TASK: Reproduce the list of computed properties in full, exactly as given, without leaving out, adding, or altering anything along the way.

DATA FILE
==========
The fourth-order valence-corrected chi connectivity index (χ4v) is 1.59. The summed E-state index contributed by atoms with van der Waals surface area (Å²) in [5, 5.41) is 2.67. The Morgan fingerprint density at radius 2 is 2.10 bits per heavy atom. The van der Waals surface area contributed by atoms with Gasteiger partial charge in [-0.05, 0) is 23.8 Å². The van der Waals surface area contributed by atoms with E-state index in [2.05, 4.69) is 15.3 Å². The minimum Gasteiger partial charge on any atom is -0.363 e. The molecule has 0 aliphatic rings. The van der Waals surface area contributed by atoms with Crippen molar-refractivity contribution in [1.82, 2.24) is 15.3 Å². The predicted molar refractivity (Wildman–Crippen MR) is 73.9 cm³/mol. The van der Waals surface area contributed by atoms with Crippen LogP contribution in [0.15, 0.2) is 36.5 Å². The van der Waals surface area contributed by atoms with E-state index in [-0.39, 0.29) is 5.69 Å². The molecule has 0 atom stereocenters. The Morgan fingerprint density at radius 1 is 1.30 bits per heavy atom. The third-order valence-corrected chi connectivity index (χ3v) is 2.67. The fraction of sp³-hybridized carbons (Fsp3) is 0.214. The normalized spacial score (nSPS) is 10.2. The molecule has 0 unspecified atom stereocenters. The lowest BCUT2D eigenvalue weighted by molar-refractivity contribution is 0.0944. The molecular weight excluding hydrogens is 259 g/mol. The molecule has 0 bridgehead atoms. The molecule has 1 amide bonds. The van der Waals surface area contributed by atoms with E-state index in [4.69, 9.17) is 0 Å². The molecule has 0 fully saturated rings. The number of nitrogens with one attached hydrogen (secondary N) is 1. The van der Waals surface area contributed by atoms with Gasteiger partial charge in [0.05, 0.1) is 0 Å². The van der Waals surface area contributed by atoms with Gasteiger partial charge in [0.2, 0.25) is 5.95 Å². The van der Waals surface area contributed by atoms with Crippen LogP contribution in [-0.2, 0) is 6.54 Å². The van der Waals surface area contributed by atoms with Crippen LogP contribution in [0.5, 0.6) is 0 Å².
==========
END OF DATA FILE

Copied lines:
The fourth-order valence-corrected chi connectivity index (χ4v) is 1.59. The summed E-state index contributed by atoms with van der Waals surface area (Å²) in [5, 5.41) is 2.67. The Morgan fingerprint density at radius 2 is 2.10 bits per heavy atom. The van der Waals surface area contributed by atoms with Gasteiger partial charge in [-0.05, 0) is 23.8 Å². The van der Waals surface area contributed by atoms with E-state index in [2.05, 4.69) is 15.3 Å². The minimum Gasteiger partial charge on any atom is -0.363 e. The molecule has 0 aliphatic rings. The van der Waals surface area contributed by atoms with Crippen molar-refractivity contribution in [1.82, 2.24) is 15.3 Å². The predicted molar refractivity (Wildman–Crippen MR) is 73.9 cm³/mol. The van der Waals surface area contributed by atoms with Crippen LogP contribution in [0.15, 0.2) is 36.5 Å². The van der Waals surface area contributed by atoms with E-state index in [-0.39, 0.29) is 5.69 Å². The molecule has 0 atom stereocenters. The Morgan fingerprint density at radius 1 is 1.30 bits per heavy atom. The third-order valence-corrected chi connectivity index (χ3v) is 2.67. The fraction of sp³-hybridized carbons (Fsp3) is 0.214. The normalized spacial score (nSPS) is 10.2. The molecule has 0 unspecified atom stereocenters. The lowest BCUT2D eigenvalue weighted by molar-refractivity contribution is 0.0944. The molecular weight excluding hydrogens is 259 g/mol. The molecule has 0 bridgehead atoms. The molecule has 1 amide bonds. The van der Waals surface area contributed by atoms with E-state index in [4.69, 9.17) is 0 Å². The molecule has 0 fully saturated rings. The number of nitrogens with one attached hydrogen (secondary N) is 1. The van der Waals surface area contributed by atoms with Gasteiger partial charge in [0.05, 0.1) is 0 Å². The van der Waals surface area contributed by atoms with Gasteiger partial charge in [0.2, 0.25) is 5.95 Å². The van der Waals surface area contributed by atoms with Crippen LogP contribution in [-0.2, 0) is 6.54 Å². The van der Waals surface area contributed by atoms with Crippen LogP contribution in [0.5, 0.6) is 0 Å².